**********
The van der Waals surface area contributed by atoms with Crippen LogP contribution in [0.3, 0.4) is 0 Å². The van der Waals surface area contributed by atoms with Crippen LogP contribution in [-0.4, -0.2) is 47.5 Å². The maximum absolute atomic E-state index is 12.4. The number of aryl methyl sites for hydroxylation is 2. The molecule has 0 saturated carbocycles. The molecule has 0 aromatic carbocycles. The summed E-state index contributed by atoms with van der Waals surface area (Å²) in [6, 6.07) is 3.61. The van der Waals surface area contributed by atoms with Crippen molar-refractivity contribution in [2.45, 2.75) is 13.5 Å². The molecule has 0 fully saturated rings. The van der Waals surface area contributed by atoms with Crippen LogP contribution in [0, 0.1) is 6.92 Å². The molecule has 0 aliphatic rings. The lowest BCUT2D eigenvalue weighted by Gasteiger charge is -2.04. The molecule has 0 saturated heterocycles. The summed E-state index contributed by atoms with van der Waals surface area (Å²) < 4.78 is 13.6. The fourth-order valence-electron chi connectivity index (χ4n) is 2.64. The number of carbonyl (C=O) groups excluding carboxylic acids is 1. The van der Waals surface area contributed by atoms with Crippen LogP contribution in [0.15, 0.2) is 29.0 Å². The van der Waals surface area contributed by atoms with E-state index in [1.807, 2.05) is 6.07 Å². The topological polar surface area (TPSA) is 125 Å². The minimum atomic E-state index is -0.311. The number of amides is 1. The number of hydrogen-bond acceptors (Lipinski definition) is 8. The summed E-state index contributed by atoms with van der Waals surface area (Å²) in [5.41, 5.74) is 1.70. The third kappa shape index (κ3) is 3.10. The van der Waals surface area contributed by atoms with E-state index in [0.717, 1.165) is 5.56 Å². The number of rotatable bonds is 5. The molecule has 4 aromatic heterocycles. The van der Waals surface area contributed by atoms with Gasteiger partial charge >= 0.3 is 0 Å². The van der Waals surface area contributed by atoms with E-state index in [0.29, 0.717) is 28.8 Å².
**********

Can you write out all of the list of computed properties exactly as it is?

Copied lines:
The van der Waals surface area contributed by atoms with Crippen LogP contribution in [0.3, 0.4) is 0 Å². The van der Waals surface area contributed by atoms with Crippen LogP contribution in [-0.4, -0.2) is 47.5 Å². The maximum absolute atomic E-state index is 12.4. The number of aryl methyl sites for hydroxylation is 2. The molecule has 0 saturated carbocycles. The molecule has 0 aromatic carbocycles. The summed E-state index contributed by atoms with van der Waals surface area (Å²) in [6, 6.07) is 3.61. The van der Waals surface area contributed by atoms with Crippen molar-refractivity contribution in [2.45, 2.75) is 13.5 Å². The molecule has 0 fully saturated rings. The van der Waals surface area contributed by atoms with Crippen LogP contribution in [0, 0.1) is 6.92 Å². The molecule has 0 aliphatic rings. The lowest BCUT2D eigenvalue weighted by Gasteiger charge is -2.04. The molecule has 0 saturated heterocycles. The summed E-state index contributed by atoms with van der Waals surface area (Å²) < 4.78 is 13.6. The fourth-order valence-electron chi connectivity index (χ4n) is 2.64. The number of carbonyl (C=O) groups excluding carboxylic acids is 1. The van der Waals surface area contributed by atoms with Crippen LogP contribution in [0.15, 0.2) is 29.0 Å². The van der Waals surface area contributed by atoms with E-state index in [1.807, 2.05) is 6.07 Å². The topological polar surface area (TPSA) is 125 Å². The minimum atomic E-state index is -0.311. The number of amides is 1. The number of hydrogen-bond acceptors (Lipinski definition) is 8. The summed E-state index contributed by atoms with van der Waals surface area (Å²) in [5.41, 5.74) is 1.70. The third kappa shape index (κ3) is 3.10. The van der Waals surface area contributed by atoms with E-state index in [0.717, 1.165) is 5.56 Å². The number of rotatable bonds is 5. The molecule has 4 aromatic heterocycles. The van der Waals surface area contributed by atoms with Gasteiger partial charge >= 0.3 is 0 Å². The van der Waals surface area contributed by atoms with E-state index in [0.29, 0.717) is 28.8 Å².